Rating: 3/5

Review: How to Hack a Heartbreak

How to Hack a Heartbreak by Kristin Rockaway

Publication Date: 7/30/19

Publisher: Harlequin – Graydon House

Rating: 2/5

Disclaimer: I received a free advanced digital copy of this book from Harlequin – Graydon House in exchange for my honest opinion. This has no effect on my opinion, review, or rating.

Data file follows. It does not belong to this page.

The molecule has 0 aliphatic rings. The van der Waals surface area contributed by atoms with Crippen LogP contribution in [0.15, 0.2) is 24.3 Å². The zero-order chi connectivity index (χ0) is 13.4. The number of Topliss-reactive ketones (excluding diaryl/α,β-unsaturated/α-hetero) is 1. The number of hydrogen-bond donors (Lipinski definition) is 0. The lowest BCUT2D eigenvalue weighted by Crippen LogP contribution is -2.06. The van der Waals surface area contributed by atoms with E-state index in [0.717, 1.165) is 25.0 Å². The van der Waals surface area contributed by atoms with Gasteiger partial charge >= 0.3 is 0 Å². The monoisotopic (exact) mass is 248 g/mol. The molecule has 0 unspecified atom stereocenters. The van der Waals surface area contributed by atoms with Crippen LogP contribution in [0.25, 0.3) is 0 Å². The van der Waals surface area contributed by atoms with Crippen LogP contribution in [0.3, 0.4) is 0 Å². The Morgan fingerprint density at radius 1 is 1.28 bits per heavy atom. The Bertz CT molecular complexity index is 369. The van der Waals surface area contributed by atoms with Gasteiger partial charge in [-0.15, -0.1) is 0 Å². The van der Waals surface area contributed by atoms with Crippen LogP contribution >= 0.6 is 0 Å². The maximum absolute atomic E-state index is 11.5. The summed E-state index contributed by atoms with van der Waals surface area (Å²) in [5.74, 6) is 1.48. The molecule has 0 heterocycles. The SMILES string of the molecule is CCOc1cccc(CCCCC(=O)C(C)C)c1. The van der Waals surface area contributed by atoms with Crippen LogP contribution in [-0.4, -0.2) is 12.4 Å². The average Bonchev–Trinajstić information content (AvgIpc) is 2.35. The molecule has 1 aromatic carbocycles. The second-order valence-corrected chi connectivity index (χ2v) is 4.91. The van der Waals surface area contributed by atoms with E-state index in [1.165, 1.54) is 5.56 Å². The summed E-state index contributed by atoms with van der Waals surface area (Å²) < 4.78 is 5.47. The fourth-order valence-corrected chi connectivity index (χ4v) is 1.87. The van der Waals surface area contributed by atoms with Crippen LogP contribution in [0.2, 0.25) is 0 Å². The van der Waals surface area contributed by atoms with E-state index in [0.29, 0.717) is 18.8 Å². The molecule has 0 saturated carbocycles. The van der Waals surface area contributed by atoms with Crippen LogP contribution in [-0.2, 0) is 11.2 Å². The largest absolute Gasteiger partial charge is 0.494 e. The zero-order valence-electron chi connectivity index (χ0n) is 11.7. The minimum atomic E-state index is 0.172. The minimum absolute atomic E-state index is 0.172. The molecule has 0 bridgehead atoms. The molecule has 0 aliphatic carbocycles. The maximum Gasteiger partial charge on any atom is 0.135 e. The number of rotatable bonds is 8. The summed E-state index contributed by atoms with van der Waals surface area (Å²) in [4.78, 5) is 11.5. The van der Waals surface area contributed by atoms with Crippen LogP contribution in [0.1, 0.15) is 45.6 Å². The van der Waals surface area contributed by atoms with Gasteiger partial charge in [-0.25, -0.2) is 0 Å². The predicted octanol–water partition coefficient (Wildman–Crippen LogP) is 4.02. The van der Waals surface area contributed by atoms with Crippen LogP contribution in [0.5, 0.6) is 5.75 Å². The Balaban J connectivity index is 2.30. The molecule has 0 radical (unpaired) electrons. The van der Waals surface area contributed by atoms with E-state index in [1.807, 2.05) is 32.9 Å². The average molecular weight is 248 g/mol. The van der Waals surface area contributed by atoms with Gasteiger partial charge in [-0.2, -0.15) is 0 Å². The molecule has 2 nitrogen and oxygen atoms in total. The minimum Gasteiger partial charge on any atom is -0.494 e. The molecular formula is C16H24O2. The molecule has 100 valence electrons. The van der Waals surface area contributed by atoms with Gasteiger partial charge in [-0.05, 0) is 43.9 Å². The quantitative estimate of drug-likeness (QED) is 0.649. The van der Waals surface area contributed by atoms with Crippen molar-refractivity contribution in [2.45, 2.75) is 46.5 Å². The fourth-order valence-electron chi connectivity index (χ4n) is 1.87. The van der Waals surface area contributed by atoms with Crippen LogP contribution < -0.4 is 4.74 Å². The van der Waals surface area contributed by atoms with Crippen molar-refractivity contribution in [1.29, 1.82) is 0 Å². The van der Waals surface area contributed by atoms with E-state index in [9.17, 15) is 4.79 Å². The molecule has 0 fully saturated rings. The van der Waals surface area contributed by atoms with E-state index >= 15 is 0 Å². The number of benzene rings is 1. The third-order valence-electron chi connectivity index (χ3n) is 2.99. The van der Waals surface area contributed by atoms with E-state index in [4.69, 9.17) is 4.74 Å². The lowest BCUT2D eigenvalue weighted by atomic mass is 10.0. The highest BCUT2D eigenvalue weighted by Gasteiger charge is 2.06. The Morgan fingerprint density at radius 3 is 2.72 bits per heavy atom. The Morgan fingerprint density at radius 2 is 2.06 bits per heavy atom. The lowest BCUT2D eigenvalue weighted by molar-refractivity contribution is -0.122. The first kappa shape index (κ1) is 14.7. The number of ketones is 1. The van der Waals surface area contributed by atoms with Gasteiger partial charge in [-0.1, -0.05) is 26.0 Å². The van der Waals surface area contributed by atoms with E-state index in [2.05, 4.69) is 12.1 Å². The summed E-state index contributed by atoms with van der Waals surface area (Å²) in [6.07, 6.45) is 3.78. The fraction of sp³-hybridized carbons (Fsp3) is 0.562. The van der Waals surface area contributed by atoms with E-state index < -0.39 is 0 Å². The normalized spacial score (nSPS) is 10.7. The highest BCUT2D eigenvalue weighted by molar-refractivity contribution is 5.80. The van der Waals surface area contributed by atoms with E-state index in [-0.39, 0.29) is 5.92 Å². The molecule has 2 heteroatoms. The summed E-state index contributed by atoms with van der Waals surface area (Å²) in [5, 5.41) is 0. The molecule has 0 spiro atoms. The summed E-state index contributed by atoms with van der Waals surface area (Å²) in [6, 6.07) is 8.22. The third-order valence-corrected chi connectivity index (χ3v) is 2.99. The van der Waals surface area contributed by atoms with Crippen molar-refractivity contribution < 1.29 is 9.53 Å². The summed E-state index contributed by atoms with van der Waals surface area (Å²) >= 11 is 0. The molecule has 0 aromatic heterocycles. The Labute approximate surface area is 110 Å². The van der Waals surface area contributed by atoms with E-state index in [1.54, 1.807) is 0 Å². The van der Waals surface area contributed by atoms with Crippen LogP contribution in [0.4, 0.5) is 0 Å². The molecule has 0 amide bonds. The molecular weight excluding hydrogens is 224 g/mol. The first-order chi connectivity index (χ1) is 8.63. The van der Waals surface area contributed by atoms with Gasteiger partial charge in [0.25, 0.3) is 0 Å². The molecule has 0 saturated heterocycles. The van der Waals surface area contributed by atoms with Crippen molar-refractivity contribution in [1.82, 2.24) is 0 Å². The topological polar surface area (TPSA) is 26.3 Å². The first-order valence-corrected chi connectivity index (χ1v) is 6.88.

Review: How to Hack a Heartbreak by Kristin Rockaway is a chick lit following Mel who works at a male driven tech start up where she is fed up with her job and terrible dates. After being stood up on a date, it’s the final straw and she decides to create JerkAlert app which warns women of terrible men to avoid dating. It becomes famous, however, in the midst of it all, there’s a romance story. I really wanted to love this book, but I felt like the novel missed its mark. It’s great that it advocates feminism, however, it was way too forceful and Melanie becomes unlikable. I liked the premise and that the author focuses on a woman in the tech industry, however, I didn’t like her stance that basically all men are terrible. I also didn’t like how Melanie goes about her job. If she hates it so much, why doesn’t she actually do something about it like look for a new one or report the issue to HR? Also her relationship with Alex seemed dull and immature. Alex’s character ends up being so one dimensional that I would have liked to have read his perspective as well. Overall, I would recommend skipping this book as there are other better romance reads out there.